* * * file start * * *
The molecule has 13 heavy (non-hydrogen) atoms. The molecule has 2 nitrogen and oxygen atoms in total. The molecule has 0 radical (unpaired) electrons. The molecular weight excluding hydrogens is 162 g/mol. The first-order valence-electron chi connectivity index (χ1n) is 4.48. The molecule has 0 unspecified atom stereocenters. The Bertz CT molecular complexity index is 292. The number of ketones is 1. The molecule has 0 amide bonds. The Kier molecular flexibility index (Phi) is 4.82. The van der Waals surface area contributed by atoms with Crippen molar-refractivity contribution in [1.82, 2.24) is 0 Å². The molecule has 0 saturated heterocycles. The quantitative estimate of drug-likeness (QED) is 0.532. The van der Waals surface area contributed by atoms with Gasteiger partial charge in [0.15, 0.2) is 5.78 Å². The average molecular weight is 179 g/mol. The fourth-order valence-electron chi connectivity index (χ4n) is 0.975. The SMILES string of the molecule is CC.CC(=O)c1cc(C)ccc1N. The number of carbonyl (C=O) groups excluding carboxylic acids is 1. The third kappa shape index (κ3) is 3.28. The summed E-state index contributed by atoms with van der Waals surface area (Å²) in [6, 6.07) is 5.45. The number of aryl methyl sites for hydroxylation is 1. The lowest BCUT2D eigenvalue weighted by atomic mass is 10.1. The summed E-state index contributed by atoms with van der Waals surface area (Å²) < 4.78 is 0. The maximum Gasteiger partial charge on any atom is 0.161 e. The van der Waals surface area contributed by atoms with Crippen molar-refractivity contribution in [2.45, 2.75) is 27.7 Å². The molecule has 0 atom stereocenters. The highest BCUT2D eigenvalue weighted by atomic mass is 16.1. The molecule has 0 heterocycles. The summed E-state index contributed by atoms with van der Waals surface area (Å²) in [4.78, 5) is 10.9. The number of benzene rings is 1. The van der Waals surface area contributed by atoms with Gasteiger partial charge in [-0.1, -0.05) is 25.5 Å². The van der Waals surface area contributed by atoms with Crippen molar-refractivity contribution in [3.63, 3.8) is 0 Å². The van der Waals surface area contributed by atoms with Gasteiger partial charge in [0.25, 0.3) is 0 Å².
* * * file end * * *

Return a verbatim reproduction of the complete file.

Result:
The molecule has 13 heavy (non-hydrogen) atoms. The molecule has 2 nitrogen and oxygen atoms in total. The molecule has 0 radical (unpaired) electrons. The molecular weight excluding hydrogens is 162 g/mol. The first-order valence-electron chi connectivity index (χ1n) is 4.48. The molecule has 0 unspecified atom stereocenters. The Bertz CT molecular complexity index is 292. The number of ketones is 1. The molecule has 0 amide bonds. The Kier molecular flexibility index (Phi) is 4.82. The van der Waals surface area contributed by atoms with Crippen molar-refractivity contribution in [1.82, 2.24) is 0 Å². The molecule has 0 saturated heterocycles. The quantitative estimate of drug-likeness (QED) is 0.532. The van der Waals surface area contributed by atoms with Gasteiger partial charge in [0.15, 0.2) is 5.78 Å². The average molecular weight is 179 g/mol. The fourth-order valence-electron chi connectivity index (χ4n) is 0.975. The SMILES string of the molecule is CC.CC(=O)c1cc(C)ccc1N. The number of carbonyl (C=O) groups excluding carboxylic acids is 1. The third kappa shape index (κ3) is 3.28. The summed E-state index contributed by atoms with van der Waals surface area (Å²) in [6, 6.07) is 5.45. The number of aryl methyl sites for hydroxylation is 1. The lowest BCUT2D eigenvalue weighted by atomic mass is 10.1. The summed E-state index contributed by atoms with van der Waals surface area (Å²) < 4.78 is 0. The maximum Gasteiger partial charge on any atom is 0.161 e. The van der Waals surface area contributed by atoms with Crippen molar-refractivity contribution in [2.45, 2.75) is 27.7 Å². The molecule has 0 atom stereocenters. The highest BCUT2D eigenvalue weighted by atomic mass is 16.1. The molecule has 0 heterocycles. The summed E-state index contributed by atoms with van der Waals surface area (Å²) in [4.78, 5) is 10.9. The number of benzene rings is 1. The van der Waals surface area contributed by atoms with Gasteiger partial charge in [-0.1, -0.05) is 25.5 Å². The van der Waals surface area contributed by atoms with Crippen molar-refractivity contribution in [3.63, 3.8) is 0 Å². The van der Waals surface area contributed by atoms with Gasteiger partial charge in [0.25, 0.3) is 0 Å².